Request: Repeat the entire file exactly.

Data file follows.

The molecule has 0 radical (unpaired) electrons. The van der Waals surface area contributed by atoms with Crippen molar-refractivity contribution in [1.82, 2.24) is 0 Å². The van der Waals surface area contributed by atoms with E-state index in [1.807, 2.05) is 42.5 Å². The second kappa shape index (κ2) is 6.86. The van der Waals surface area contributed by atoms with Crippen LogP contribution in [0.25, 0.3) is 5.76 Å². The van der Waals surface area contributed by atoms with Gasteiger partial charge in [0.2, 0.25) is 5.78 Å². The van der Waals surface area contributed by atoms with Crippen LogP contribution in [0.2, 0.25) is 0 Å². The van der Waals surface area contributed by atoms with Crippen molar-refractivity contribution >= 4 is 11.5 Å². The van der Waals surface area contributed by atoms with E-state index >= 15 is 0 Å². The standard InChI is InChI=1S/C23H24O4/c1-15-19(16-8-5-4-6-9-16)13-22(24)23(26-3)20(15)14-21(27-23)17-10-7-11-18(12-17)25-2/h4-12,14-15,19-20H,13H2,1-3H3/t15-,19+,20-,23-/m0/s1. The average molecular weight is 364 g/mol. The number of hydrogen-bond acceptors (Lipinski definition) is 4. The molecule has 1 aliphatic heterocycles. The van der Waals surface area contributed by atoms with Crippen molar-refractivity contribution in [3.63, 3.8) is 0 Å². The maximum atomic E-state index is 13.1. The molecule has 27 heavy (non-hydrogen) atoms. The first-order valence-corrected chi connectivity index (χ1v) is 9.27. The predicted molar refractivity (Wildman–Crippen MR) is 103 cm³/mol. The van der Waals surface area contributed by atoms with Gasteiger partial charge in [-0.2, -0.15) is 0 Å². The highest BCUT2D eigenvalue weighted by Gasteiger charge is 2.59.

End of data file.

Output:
The molecule has 0 radical (unpaired) electrons. The van der Waals surface area contributed by atoms with Crippen molar-refractivity contribution in [1.82, 2.24) is 0 Å². The van der Waals surface area contributed by atoms with E-state index in [1.807, 2.05) is 42.5 Å². The second kappa shape index (κ2) is 6.86. The van der Waals surface area contributed by atoms with Crippen LogP contribution in [0.25, 0.3) is 5.76 Å². The van der Waals surface area contributed by atoms with Gasteiger partial charge in [0.2, 0.25) is 5.78 Å². The van der Waals surface area contributed by atoms with Crippen LogP contribution in [0.2, 0.25) is 0 Å². The van der Waals surface area contributed by atoms with Crippen molar-refractivity contribution >= 4 is 11.5 Å². The van der Waals surface area contributed by atoms with E-state index >= 15 is 0 Å². The standard InChI is InChI=1S/C23H24O4/c1-15-19(16-8-5-4-6-9-16)13-22(24)23(26-3)20(15)14-21(27-23)17-10-7-11-18(12-17)25-2/h4-12,14-15,19-20H,13H2,1-3H3/t15-,19+,20-,23-/m0/s1. The average molecular weight is 364 g/mol. The number of hydrogen-bond acceptors (Lipinski definition) is 4. The molecule has 1 aliphatic heterocycles. The van der Waals surface area contributed by atoms with Crippen molar-refractivity contribution in [3.63, 3.8) is 0 Å². The maximum atomic E-state index is 13.1. The molecule has 27 heavy (non-hydrogen) atoms. The first-order valence-corrected chi connectivity index (χ1v) is 9.27. The predicted molar refractivity (Wildman–Crippen MR) is 103 cm³/mol. The van der Waals surface area contributed by atoms with Gasteiger partial charge in [-0.2, -0.15) is 0 Å². The highest BCUT2D eigenvalue weighted by Gasteiger charge is 2.59.